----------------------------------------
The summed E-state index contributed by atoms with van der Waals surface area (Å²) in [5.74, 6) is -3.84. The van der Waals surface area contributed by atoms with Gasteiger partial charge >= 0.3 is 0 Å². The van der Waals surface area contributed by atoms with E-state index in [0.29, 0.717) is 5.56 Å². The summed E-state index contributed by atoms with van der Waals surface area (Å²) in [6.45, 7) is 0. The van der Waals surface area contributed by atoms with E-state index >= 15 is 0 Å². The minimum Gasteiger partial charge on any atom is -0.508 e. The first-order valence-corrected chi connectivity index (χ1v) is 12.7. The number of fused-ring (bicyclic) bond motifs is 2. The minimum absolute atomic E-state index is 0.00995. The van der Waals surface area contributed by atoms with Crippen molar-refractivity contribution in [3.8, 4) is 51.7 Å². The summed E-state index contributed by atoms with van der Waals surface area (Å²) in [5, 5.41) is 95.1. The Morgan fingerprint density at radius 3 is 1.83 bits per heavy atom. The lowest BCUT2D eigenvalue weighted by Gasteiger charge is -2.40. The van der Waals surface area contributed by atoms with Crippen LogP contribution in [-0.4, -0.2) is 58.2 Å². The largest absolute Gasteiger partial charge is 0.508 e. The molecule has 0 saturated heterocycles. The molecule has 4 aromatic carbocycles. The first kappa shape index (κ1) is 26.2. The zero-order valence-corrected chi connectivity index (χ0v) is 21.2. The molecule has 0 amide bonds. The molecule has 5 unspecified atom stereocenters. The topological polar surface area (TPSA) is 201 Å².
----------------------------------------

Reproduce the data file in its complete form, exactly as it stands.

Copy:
The summed E-state index contributed by atoms with van der Waals surface area (Å²) in [5.74, 6) is -3.84. The van der Waals surface area contributed by atoms with Gasteiger partial charge >= 0.3 is 0 Å². The van der Waals surface area contributed by atoms with E-state index in [0.29, 0.717) is 5.56 Å². The summed E-state index contributed by atoms with van der Waals surface area (Å²) in [6.45, 7) is 0. The van der Waals surface area contributed by atoms with E-state index >= 15 is 0 Å². The minimum Gasteiger partial charge on any atom is -0.508 e. The first-order valence-corrected chi connectivity index (χ1v) is 12.7. The number of fused-ring (bicyclic) bond motifs is 2. The minimum absolute atomic E-state index is 0.00995. The van der Waals surface area contributed by atoms with Crippen molar-refractivity contribution in [3.8, 4) is 51.7 Å². The summed E-state index contributed by atoms with van der Waals surface area (Å²) in [5, 5.41) is 95.1. The Morgan fingerprint density at radius 3 is 1.83 bits per heavy atom. The lowest BCUT2D eigenvalue weighted by Gasteiger charge is -2.40. The van der Waals surface area contributed by atoms with Crippen LogP contribution in [-0.4, -0.2) is 58.2 Å². The largest absolute Gasteiger partial charge is 0.508 e. The molecule has 0 saturated heterocycles. The molecule has 4 aromatic carbocycles. The first kappa shape index (κ1) is 26.2. The zero-order valence-corrected chi connectivity index (χ0v) is 21.2. The molecule has 0 amide bonds. The molecule has 5 unspecified atom stereocenters. The topological polar surface area (TPSA) is 201 Å².